When Indian professor Dr Nikisha Jariwala set out to do her PHD, she knew it had to be on a topic that would benefit society.
In 2013, the then 30-year-old set out to combine her love of technology with her passion for helping people. And so the transliteration project was born.
Four years on, the Asst. Professor of Smt. Tanuben and Dr. Manubhai Trivedi college of Information Science, in Surat, had become a pillar of support for visually impaired people across her home state of Gujrat.
My research topic was design and development of the model to transliterate digitized multilingual text into braille and speech.
Her yet-unnamed model, she explains in an interview with Gulf News, takes multi lingual text and converts it into braille, a system of touch-based reading and writing, and speech.
“Within multilingual text I have considered three languages: Gujrati, my regional language; Hindi, which is my national language; and English, which is an international language,” says Jariwala.
“This model was again divided into four parts [during development]: plain multilingual text to braille; mathematical text [such as equations] to braille; drawing shapes [like the triangle, rectangle, etc.] to braille. And the fourth part is text to speech, within which if we provide the multilingual text to my model, then the text can also be converted into speech, so [visually impaired] people can also hear that audio.”
What is Braille?
The roots of the tactile language system goes back to the 1800s, to something called ‘night writing’, a code devised by Charles Barbier, who served in the French Army. It was a form of communication meant to evade enemy detection, for it meant solders could read orders even in the dark. A few years later, the language was rejigged by 15-year-old Louis Braille. [Braille had had an unfortunate accident with a sharp tool as a child, leaving him visually impaired.]
He nixed the 12-dot system used by night writing and turned it into a six-point system, which has by and large not been changed since then.
For Dr Jariwala, it was this complex system of reading and writing that proved challenging. She explains that in braille the representation of the English capital letter ‘A’, for example, requires very particular dots to be embossed. For a small ‘a’, that pattern would change. “If I want to develop the model, so I need to learn each and every thing, because if I want to represent zero to nine, then also it is a different way. Punctuations, pauses,” she trails off.
It took her a while, learning from scratch. “[Just] as blind people learn braille, though books, [plates] etc…I have read those books, I have used those plates, I have also contacted many teachers who are teaching braille and from them I have learned,” she says.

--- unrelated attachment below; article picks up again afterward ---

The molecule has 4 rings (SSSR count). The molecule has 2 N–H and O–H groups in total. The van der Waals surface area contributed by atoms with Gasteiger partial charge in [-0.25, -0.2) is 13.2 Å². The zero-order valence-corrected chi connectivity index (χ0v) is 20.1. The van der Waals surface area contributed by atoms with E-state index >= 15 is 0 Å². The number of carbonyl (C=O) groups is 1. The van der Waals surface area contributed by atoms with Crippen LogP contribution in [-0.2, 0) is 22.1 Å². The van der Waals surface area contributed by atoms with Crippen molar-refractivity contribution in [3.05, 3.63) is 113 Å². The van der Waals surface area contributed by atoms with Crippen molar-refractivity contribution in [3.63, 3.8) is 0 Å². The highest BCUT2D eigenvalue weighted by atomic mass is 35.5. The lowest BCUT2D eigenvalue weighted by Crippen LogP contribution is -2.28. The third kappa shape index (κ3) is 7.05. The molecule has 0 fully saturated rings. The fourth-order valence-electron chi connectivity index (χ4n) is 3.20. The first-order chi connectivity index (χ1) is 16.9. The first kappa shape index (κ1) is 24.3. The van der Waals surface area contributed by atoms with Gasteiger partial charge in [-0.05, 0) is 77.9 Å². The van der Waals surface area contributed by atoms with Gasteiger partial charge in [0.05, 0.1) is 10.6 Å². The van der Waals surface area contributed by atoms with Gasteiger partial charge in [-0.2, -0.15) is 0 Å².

Each of the three languages she trialed came with similar hiccups. Sounds, vowels, consonants that had to be painstakingly punched into a software model that could collate and express content.
And then came the tests.
Where did the model end up?
The Andhjan Shikshan Mandal School for blind in Surat has helped the doctor verify and test the veracity of her model, and in doing so dropped her square in the spotlight. “When my PHD was published on the website, many organisations contacted me so they can give me patent or I can sell my model to them and they will use for commercial purposes,” she says. One company also wanted to publish her thesis as a book.
Currently, the model is deployed at the school and used to scour the internet and transliterate news, views, analyses and other such information and make it available to students in a library. With this method, without waiting on another ‘sighted’ person to help decipher the words, the students are able to independently soak up knowledge, believes Jariwala. It’s a view validated by a student from the institute. The pupil was quoted by Indian news agency ANI as saying: “Earlier, our teachers read out newspapers for us. Now, we'll be able to read them."
Among the plaudits she has won is the Dr. APJ Abdul Kalam Lifetime Achievement National Award, given to Dr Jariwala for her contribution to the development of the nation and achieving outstanding excellence in the field of teaching, research and publication on August 17, 2019 by the International Institute of Social and Economic Reforms (R), Bengaluru .
So what comes next?
First, a patent for her model, next perhaps a name.
And then, she is unsure. “I’m thinking of doing my post doc, so I will continue within the same field for different aspects, which is still not touched by other people,” she explains. Hoping to do good for society, one invention at a time.